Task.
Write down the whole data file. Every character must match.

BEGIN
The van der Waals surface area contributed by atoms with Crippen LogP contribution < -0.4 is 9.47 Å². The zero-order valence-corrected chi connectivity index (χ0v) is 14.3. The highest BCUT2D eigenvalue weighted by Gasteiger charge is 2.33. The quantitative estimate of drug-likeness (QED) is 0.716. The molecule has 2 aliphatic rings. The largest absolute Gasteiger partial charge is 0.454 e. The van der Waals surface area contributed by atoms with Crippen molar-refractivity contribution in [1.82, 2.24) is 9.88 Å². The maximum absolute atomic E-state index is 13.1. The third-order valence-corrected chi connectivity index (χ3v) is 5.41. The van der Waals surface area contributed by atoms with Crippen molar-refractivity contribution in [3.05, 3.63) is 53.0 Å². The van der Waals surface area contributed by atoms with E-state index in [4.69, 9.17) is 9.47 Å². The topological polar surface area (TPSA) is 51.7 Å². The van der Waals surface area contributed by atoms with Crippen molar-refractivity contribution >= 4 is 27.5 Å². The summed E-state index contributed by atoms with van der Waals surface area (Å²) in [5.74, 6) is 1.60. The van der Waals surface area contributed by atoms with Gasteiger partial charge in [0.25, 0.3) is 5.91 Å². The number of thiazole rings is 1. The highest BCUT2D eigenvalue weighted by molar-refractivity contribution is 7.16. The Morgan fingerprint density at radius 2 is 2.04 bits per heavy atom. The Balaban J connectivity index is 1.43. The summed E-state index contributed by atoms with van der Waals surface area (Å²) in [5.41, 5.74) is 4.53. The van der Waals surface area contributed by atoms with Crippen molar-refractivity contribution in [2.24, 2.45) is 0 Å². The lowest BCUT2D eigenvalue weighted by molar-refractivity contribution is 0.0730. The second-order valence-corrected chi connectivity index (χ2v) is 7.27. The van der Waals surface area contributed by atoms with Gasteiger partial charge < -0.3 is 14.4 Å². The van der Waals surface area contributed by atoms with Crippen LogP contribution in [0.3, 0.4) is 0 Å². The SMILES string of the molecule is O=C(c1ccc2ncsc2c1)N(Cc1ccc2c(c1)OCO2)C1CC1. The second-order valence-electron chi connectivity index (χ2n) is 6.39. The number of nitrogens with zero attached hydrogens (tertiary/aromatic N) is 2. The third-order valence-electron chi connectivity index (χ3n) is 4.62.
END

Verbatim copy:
The van der Waals surface area contributed by atoms with Crippen LogP contribution < -0.4 is 9.47 Å². The zero-order valence-corrected chi connectivity index (χ0v) is 14.3. The highest BCUT2D eigenvalue weighted by Gasteiger charge is 2.33. The quantitative estimate of drug-likeness (QED) is 0.716. The molecule has 2 aliphatic rings. The largest absolute Gasteiger partial charge is 0.454 e. The van der Waals surface area contributed by atoms with Crippen molar-refractivity contribution in [1.82, 2.24) is 9.88 Å². The maximum absolute atomic E-state index is 13.1. The third-order valence-corrected chi connectivity index (χ3v) is 5.41. The van der Waals surface area contributed by atoms with Crippen molar-refractivity contribution in [3.05, 3.63) is 53.0 Å². The van der Waals surface area contributed by atoms with E-state index in [4.69, 9.17) is 9.47 Å². The topological polar surface area (TPSA) is 51.7 Å². The van der Waals surface area contributed by atoms with Crippen molar-refractivity contribution >= 4 is 27.5 Å². The summed E-state index contributed by atoms with van der Waals surface area (Å²) in [5.74, 6) is 1.60. The van der Waals surface area contributed by atoms with Gasteiger partial charge in [0.25, 0.3) is 5.91 Å². The number of thiazole rings is 1. The highest BCUT2D eigenvalue weighted by molar-refractivity contribution is 7.16. The Morgan fingerprint density at radius 2 is 2.04 bits per heavy atom. The Balaban J connectivity index is 1.43. The summed E-state index contributed by atoms with van der Waals surface area (Å²) in [5.41, 5.74) is 4.53. The van der Waals surface area contributed by atoms with Crippen molar-refractivity contribution in [2.24, 2.45) is 0 Å². The lowest BCUT2D eigenvalue weighted by molar-refractivity contribution is 0.0730. The second-order valence-corrected chi connectivity index (χ2v) is 7.27. The van der Waals surface area contributed by atoms with Gasteiger partial charge < -0.3 is 14.4 Å². The van der Waals surface area contributed by atoms with Crippen LogP contribution in [0.3, 0.4) is 0 Å². The SMILES string of the molecule is O=C(c1ccc2ncsc2c1)N(Cc1ccc2c(c1)OCO2)C1CC1. The second-order valence-electron chi connectivity index (χ2n) is 6.39. The number of nitrogens with zero attached hydrogens (tertiary/aromatic N) is 2. The third-order valence-electron chi connectivity index (χ3n) is 4.62.